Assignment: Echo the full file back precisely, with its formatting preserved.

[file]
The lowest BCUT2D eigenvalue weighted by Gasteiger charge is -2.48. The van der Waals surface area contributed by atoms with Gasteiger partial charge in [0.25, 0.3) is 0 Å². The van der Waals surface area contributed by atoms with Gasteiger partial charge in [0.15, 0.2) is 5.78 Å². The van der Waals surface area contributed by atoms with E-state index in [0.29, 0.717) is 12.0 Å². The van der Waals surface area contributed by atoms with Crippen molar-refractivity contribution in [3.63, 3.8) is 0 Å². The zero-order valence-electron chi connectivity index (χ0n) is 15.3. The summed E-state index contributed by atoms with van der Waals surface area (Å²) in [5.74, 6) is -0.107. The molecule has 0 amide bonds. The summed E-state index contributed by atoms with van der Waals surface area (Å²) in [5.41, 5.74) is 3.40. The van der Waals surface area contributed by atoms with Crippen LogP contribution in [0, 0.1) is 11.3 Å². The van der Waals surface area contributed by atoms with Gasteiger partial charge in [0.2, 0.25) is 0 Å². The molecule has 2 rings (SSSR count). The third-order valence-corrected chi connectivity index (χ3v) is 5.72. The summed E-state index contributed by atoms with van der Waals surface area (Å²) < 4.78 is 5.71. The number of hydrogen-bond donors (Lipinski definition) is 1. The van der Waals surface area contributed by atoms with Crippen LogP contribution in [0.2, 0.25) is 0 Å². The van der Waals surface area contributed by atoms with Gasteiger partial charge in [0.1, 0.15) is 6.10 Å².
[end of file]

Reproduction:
The lowest BCUT2D eigenvalue weighted by Gasteiger charge is -2.48. The van der Waals surface area contributed by atoms with Gasteiger partial charge in [0.25, 0.3) is 0 Å². The van der Waals surface area contributed by atoms with Gasteiger partial charge in [0.15, 0.2) is 5.78 Å². The van der Waals surface area contributed by atoms with E-state index in [0.29, 0.717) is 12.0 Å². The van der Waals surface area contributed by atoms with Crippen molar-refractivity contribution in [3.63, 3.8) is 0 Å². The zero-order valence-electron chi connectivity index (χ0n) is 15.3. The summed E-state index contributed by atoms with van der Waals surface area (Å²) in [5.74, 6) is -0.107. The molecule has 0 amide bonds. The summed E-state index contributed by atoms with van der Waals surface area (Å²) in [5.41, 5.74) is 3.40. The van der Waals surface area contributed by atoms with Crippen LogP contribution in [0, 0.1) is 11.3 Å². The van der Waals surface area contributed by atoms with Gasteiger partial charge in [0.2, 0.25) is 0 Å². The molecule has 2 rings (SSSR count). The third-order valence-corrected chi connectivity index (χ3v) is 5.72. The summed E-state index contributed by atoms with van der Waals surface area (Å²) < 4.78 is 5.71. The number of hydrogen-bond donors (Lipinski definition) is 1. The van der Waals surface area contributed by atoms with Crippen LogP contribution in [0.2, 0.25) is 0 Å². The van der Waals surface area contributed by atoms with Gasteiger partial charge in [0.1, 0.15) is 6.10 Å².